It was a typically titanic Test match as, once again, Wales and England raised their intensity to match the cauldron of atmosphere in the Principality Stadium.
Ultimately it boiled down to two halves, two game plans and one critical period in which the contest’s destiny changed course.
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England’s Kruis control slips
England had a good first 40 minutes. They came in at the interval 10-3 up and their advantage should have been greater.
The final play of the first half began with hooker Jamie George throwing into a line-out, 10 metres from the Wales line.
But Wales were allowed to escape without further damage to the scoreline as Owen Farrell attempted a cross-field bomb…
…which did not play to the strengths of the 5ft 11in (1.80m) Jack Nowell.
However, the visitors started the second half well, before a 10-minute period in which they compounded errors and allowed the momentum of the game to shift through their own indiscipline.
It began in the 46th minute.
Wales’ line-out has been creaking this year. After clocking up a world-leading success rate of 93% in 2018, it had dropped to just 65% in the first two games of this year’s Six Nations.
England targeted it at the Principality Stadium with some success, kicking into positions to put pressure on Wales hooker Ken Owens. They stole three line-out balls against the head over the course of the match.
Fifteen metres from his own line and behind on the scoreboard was another difficult situation for Owens to hit his jumper.
Cory Hill failed to catch the ball, but only because he was impeded in the air by England second row George Kruis slapping his arm.
It was a piece of skulduggery that Kruis might have got away with. He might have reckoned that a prime attacking platform was worth the gamble.
In isolation it was justifiable, but England’s mentality seemed to slip from there.
Ninety seconds later, Liam Williams claimed a Gareth Anscombe cross-field kick before he and Nowell were bundled into touch. A bout of push and shove ensued.
The decibel levels increased as England’s concentration wavered further.
At the resulting line-out they gave away a free-kick for closing the gap, preventing them from contesting another Owens line-out throw.
Two minutes later, as Jonny May fielded a Gareth Anscombe kick, he had plenty of support around him.
But Williams got over the tackled man first and neither Henry Slade or Elliot Daly had the strength or technique to shift him.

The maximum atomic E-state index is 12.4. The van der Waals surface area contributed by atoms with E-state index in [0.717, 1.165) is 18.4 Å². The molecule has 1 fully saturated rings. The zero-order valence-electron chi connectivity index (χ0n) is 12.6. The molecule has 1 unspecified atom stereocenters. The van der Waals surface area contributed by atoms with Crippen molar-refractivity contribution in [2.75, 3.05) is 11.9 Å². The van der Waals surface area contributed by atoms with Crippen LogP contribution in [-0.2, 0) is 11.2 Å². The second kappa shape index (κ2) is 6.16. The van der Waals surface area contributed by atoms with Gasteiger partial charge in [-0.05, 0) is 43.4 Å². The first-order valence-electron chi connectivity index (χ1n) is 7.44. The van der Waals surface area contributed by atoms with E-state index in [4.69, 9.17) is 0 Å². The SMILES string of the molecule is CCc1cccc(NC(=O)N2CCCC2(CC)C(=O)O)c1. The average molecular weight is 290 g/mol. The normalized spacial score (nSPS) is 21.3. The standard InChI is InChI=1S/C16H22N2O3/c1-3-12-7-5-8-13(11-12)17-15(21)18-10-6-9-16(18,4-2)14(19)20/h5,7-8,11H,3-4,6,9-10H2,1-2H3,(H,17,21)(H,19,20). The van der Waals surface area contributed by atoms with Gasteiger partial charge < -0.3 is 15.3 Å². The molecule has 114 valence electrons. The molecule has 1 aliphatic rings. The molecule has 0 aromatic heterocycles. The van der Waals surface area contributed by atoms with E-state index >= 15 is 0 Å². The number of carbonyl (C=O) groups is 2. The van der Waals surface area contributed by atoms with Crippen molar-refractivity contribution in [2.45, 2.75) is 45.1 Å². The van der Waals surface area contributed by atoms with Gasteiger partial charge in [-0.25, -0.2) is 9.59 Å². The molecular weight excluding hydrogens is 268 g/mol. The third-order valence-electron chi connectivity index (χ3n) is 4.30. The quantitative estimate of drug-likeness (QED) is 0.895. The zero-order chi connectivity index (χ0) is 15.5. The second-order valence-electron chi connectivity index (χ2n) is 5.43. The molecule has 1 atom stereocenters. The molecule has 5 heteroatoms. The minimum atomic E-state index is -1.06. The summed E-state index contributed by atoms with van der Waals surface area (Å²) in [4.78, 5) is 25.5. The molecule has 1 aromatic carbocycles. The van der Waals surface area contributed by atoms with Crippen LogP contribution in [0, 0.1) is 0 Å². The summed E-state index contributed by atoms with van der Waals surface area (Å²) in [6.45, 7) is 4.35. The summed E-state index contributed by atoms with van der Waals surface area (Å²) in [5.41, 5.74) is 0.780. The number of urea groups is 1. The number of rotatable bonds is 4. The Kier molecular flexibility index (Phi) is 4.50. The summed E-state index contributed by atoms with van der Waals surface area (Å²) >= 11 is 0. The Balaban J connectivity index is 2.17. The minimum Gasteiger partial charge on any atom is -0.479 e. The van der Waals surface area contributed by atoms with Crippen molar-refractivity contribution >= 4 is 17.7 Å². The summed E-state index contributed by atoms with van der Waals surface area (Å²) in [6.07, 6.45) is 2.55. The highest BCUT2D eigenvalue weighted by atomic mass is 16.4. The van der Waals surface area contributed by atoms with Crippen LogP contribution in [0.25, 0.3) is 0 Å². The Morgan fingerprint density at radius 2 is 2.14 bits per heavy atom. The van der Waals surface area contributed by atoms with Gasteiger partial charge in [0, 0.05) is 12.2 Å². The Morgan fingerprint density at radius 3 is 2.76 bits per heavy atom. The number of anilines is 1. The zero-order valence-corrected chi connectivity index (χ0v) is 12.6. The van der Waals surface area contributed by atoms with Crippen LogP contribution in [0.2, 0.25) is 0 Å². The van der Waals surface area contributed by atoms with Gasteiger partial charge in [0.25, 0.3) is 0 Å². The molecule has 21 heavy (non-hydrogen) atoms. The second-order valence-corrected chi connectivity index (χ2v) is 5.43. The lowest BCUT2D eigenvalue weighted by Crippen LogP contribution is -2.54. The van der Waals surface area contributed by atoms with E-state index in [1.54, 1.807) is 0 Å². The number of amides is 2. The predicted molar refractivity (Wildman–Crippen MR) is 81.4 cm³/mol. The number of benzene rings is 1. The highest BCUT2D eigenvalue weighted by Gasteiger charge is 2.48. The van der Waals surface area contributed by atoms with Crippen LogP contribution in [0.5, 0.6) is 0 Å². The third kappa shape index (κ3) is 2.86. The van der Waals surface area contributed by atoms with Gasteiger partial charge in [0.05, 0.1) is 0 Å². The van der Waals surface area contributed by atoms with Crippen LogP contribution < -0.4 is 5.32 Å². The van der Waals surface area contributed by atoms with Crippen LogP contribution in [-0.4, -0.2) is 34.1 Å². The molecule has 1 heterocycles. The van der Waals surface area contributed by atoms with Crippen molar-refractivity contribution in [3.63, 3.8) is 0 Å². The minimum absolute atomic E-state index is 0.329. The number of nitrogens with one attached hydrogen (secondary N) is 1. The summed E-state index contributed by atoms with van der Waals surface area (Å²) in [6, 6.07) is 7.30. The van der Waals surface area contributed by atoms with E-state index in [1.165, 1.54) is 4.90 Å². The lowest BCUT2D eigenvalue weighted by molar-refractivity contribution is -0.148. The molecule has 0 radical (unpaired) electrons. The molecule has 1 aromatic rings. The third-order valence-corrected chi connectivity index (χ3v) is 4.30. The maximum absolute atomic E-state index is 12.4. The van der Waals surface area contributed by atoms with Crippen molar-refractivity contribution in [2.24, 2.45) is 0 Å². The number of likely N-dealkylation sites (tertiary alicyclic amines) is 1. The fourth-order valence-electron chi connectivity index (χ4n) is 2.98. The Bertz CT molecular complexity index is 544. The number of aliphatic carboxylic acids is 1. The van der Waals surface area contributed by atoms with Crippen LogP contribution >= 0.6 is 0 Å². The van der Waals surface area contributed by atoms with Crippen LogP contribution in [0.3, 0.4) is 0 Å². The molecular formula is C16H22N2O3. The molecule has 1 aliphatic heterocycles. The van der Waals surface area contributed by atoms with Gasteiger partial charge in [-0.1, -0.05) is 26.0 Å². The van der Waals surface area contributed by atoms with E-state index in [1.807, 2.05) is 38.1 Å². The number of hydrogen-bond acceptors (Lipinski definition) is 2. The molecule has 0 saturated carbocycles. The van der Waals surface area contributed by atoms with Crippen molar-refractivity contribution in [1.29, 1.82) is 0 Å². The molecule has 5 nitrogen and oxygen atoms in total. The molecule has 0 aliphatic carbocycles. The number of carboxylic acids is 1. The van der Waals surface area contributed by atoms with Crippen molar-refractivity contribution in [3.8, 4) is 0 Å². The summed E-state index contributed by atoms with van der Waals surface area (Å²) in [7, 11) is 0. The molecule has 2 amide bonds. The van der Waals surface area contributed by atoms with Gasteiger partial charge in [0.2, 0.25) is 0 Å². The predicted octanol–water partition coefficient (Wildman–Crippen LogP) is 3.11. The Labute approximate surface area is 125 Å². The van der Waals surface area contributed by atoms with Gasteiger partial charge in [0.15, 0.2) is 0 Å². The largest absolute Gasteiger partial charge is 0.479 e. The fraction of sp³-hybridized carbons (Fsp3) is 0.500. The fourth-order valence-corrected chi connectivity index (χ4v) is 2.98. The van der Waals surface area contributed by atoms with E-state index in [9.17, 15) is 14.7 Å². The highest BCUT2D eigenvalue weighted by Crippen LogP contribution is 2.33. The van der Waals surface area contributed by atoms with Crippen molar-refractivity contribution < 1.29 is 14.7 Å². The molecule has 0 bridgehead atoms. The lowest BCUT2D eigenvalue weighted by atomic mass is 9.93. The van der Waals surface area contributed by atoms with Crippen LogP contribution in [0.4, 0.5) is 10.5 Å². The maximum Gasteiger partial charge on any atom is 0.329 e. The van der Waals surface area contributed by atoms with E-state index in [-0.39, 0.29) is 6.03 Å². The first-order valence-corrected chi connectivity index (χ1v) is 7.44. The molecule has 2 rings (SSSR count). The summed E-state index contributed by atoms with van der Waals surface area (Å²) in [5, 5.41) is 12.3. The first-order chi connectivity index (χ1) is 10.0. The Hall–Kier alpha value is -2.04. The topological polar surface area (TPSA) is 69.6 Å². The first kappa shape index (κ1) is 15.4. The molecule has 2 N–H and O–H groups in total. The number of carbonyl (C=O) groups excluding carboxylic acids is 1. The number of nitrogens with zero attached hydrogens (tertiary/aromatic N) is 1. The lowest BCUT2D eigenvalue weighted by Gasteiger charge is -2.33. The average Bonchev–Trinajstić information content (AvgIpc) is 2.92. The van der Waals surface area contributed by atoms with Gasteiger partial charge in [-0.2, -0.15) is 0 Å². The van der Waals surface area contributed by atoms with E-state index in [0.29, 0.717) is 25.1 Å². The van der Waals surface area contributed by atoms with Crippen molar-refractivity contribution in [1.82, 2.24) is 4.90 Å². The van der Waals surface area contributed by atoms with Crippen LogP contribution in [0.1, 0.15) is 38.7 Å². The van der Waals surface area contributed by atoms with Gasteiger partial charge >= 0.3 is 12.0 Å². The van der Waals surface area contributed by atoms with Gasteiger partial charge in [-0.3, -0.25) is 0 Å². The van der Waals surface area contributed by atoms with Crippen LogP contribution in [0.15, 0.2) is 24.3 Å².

From the penalty, Anscombe kicked the goal to put Wales within range at 10-6 down.
In the 54th minute, England gave away a penalty as Kruis, along with Sinckler, came up too fast…
…which was compounded as Sinckler took out Anscombe with a big shoulder in the next phase.
Peyper decided Sinckler had done nothing wrong, but Wales loosehead Rob Evans was overheard on the referee’s microphone saying “it’s the same man every time”.
A little over a minute later, Wales second row Cory Hill needlessly tugged on Sinckler’s arm on the blind side of a breakdown.
And, finally, two phases later, Alun Wyn Jones was quick to point out Sinckler’s arm snaked around his neck in contact. Peyper duly awarded the penalty from which Anscombe put Wales within a point.
In 10 minutes, England went from seven points up and 15 metres from the Wales line to being only a point clear, via three penalties, a free-kick and multiple distractions and confrontations.
The crowd were into the match, Wales sensed they were in the ascendance and suddenly the contest was getting away from England.
Wales’ short-range success
During our half-time analysis on BBC One, we highlighted how narrow Wales’ forwards were playing in attack.
They were picking and going around the fringes or taking short pop pass off scrum-half Gareth Davies close to the breakdown.
There were times when you could have thrown a proverbial blanket over the whole red pack.
Everyone had seen how England’s blitz defence had got out into the faces of Ireland’s first three ball-carrying options and stifled the 2018 champions in the first week.